Go. . .Be an art recovery expert…Attend exclusive and posh parties. . .See the world. Sounds lovely, doesn’t it? And it is—at least when you can duck people tailing you, can get stolen masterpieces back without having to actually steal them again yourself, and you don’t have to attend those fancy fundraising parties with a .38 strapped to your thigh and hidden under your designer evening gown.
Those are the little things that never get into the official job description, but it’s just my average day as Laurel Beacham, premier art recovery expert.
You’d think with the Beacham last name—and the Beacham Foundation on my business cards—I’d have it pretty good. And if Grandfather was still alive this would likely be the case. Though he’d probably put the kibosh to my doing day-to-day tasks that keep my adrenalin in the red zone. But Grandfather passed away more than a dozen years ago, and my shiftless father took over and lost the foundation and the family fortune before skiing to his doom, leaving me trying to pick up the pieces of my life and deal with the fallout of Daddy’s selfish actions. I’ve done pretty well, except I’m still broke most of the time, but that’s another boring story and another lecture from my boss, Max.
My job currently pits me and my team against a master criminal, and I have to stop the art heist of the century. Piece of cake, right? Sure, if we only knew who the criminal was, or had any definitive proof of what the heist entailed, or if I could trust anyone was truly on the level and not out to manipulate circumstance to his own advantage. Well, except my right-hand geek Nico. He manipulates everything his way, but it’s always my way, too, so we’re good.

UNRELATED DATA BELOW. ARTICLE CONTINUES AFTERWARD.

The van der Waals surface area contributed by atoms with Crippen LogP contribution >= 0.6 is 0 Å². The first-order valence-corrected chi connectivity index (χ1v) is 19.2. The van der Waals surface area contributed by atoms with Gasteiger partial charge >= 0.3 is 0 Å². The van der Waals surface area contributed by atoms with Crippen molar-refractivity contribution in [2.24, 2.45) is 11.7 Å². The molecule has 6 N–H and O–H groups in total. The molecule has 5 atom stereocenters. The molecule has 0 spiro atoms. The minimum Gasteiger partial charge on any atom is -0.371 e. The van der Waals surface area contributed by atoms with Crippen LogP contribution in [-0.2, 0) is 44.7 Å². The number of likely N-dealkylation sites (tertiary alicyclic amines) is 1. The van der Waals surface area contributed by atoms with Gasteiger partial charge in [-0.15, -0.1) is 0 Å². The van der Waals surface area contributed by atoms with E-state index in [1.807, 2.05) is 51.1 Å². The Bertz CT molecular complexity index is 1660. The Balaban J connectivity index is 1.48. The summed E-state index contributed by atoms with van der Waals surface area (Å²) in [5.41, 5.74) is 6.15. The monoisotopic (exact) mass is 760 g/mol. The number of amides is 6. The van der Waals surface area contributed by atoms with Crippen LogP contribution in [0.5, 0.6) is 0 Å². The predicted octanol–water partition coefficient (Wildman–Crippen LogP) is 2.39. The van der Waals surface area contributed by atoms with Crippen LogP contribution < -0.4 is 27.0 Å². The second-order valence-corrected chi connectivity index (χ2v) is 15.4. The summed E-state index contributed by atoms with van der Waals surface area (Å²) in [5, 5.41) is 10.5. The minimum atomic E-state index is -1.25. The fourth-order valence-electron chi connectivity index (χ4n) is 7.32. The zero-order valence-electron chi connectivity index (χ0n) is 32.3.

When people ask what I do for a living, I usually say I liaison with museums and do special work involving the collections. Then, invariably, the questioner will either launch into a semi-long monologue about a favorite artist or Renaissance art or the Impressionist period, or the person will say something like “oh, that’s nice” and walk away. Unless the one asking is a guy who thinks because I’m blonde, attractive and under thirty that I obviously can’t wait to hook up with him. Those guys always stay; I’m the one who says “that’s nice” and leaves.
Very few people press me about what I actually do in my chosen career—thank goodness. While the normal public sees me at the gala balls and fundraisers given to promote art and convince funders to come through with cash to help art-based nonprofit enterprises, my role in the masterpiece game is quite a bit more than looking smashing in a Givenchy gown. Remember the .38 that I might have hidden under the designer couture.
Being an art recovery expert is part acting, part mind reading, and part cat-wrangling. And it constantly changes. Recently, I used hostage negotiation techniques to retrieve a master work by a fifteenth century English painter, so I could return it to the National Gallery in London. Sometimes talking with the thief doesn’t work and I have to…well…re-appropriate the piece on my own. Through various and often stealthy methods.